designation code is initially set to all zeros. The country is
currently determined by the country your operating system reports,
typically determined from the time zone setting; however, this
may produce an incorrect country code (in particular, it may
produce one that does not correspond to your registrant),
so take care that your country code is the one corresponding to the
authority who issued your registrant code. In a future release,
we plan to make the default country a preference, just like
registrant codes, which should reduce the risk of such errors.
ISRC and UPC data is stored in the CD's Q subcode, along with timing
information, and thus will not interfere with the audio playback of
your CD. If you include CD Text (described below), the ISRC and
UPC data will be stored there as well.
The Session Metadata Window allows you to export your
UPC codes as PNG and EPS barcode graphics for use on your CD packaging.
Note that at this time, this is still an experimental feature,
so you should verify that the barcodes are correct before using them.
The session as a whole stores some additional metadata, such as
artist and song title information. This information is
used when exporting to QuickTime and
to create CD Text when creating a CD Master. Because almost all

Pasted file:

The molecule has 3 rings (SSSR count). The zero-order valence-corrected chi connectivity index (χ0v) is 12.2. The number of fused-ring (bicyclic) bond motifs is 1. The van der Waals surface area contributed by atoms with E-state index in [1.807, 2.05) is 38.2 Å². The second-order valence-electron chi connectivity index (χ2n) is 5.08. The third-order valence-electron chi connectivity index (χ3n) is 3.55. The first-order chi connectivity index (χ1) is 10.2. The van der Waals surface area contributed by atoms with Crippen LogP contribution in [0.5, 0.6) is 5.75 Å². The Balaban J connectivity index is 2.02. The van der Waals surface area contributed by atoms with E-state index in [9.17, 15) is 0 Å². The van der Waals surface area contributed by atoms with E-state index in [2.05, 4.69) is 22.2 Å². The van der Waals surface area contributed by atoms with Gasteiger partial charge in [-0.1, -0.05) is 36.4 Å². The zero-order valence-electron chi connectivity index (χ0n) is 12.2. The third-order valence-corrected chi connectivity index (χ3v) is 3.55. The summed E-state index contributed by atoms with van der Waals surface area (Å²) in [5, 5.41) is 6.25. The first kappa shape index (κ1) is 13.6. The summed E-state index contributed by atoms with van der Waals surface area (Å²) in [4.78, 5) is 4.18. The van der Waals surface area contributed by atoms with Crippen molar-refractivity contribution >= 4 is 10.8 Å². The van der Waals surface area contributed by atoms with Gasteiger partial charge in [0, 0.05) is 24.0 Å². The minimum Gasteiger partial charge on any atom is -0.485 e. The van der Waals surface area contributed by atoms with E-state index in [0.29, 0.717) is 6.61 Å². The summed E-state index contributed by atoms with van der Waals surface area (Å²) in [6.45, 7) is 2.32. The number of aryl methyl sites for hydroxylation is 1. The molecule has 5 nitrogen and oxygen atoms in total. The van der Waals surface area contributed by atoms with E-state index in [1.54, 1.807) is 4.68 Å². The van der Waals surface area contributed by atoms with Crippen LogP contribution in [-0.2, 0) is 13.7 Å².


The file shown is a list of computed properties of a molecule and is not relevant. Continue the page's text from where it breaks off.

file formats are exported using QuickTime, most formats
will carry at least some of this information. Note that, at this time,
session metadata is not exported to MP3 files.
CD Text data may be embedded on the CD's R and W subcodes, so,
like UPC and ISRC data, CD Text does not affect the audio
playback of your CD. Some CD players
can read CD Text data and use it to display song information such
as songwriter and track name. Information is stored in up to 8 blocks,
each of which may be associated with a wide range of languages,
including "None", which indicates that the given block is not
associated with any particular Language.
Unfortunately, the CD Text standard supports only two-character
encodings (ASCII and ISO Latin Modified 1), which in practice
means that it cannot be used for non-Latin languages, such as
Each block of CD Text is created by taking the session and CD track
metadata, converting it to the appropriate encoding (which may